National Security Agency Director Keith Alexander said Tuesday that the U.S. government should retain the power to collect phone records in bulk from telecommunications companies, despite a push in Congress to scrap the controversial surveillance program.
Speaking at Cyber 7, a POLITICO cybersecurity event in Washington, D.C., Alexander said it is in the "best interest" of the United States to have the program that lets the NSA gather phone logs, calling it an important counterterrorism tool. Late last month, U.S. Senate Judiciary Committee Chairman Patrick Leahy (D-Vt.) said the federal government should discontinue the bulk collection of call records, citing privacy concerns.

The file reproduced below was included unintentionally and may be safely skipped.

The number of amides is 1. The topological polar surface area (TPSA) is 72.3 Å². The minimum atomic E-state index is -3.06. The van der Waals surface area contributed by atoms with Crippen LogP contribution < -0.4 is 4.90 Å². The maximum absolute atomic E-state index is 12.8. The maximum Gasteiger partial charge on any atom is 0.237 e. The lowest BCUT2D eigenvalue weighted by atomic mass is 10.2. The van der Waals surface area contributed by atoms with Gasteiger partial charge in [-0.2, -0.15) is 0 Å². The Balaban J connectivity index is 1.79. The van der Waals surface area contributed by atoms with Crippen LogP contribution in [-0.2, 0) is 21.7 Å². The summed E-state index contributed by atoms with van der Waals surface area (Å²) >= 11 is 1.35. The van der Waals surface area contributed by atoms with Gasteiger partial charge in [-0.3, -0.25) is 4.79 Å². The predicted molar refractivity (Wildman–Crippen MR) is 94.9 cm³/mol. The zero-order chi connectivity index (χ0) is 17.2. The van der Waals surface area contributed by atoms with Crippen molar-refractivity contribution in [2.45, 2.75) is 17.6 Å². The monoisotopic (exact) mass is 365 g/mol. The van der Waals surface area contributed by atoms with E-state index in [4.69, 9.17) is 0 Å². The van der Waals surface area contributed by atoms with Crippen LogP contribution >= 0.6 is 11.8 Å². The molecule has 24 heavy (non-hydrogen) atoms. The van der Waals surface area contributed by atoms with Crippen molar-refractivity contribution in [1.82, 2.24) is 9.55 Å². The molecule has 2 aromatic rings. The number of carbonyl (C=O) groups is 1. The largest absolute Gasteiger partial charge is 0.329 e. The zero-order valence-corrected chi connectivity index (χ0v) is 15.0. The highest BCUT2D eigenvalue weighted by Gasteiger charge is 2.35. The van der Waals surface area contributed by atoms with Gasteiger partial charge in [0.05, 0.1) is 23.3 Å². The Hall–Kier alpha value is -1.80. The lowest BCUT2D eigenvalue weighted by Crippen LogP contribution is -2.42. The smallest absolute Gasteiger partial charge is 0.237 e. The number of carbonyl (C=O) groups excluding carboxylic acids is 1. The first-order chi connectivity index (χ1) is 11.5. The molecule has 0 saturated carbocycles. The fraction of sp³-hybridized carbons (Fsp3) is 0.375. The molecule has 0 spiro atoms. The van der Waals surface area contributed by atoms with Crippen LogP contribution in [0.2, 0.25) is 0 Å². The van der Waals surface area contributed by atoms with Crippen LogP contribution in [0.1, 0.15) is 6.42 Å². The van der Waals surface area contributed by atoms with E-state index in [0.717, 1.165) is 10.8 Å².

The phone records repository, which the NSA set up after the attacks of September 11, 2001, can help U.S. authorities identify terrorist threats and prevent attacks, Alexander said. A declassified April 2013 Foreign Intelligence Surveillance Court "primary order" showed that the NSA had wide-ranging authority to collect customer "metadata" for all Verizon Communications Inc. phone calls under the program.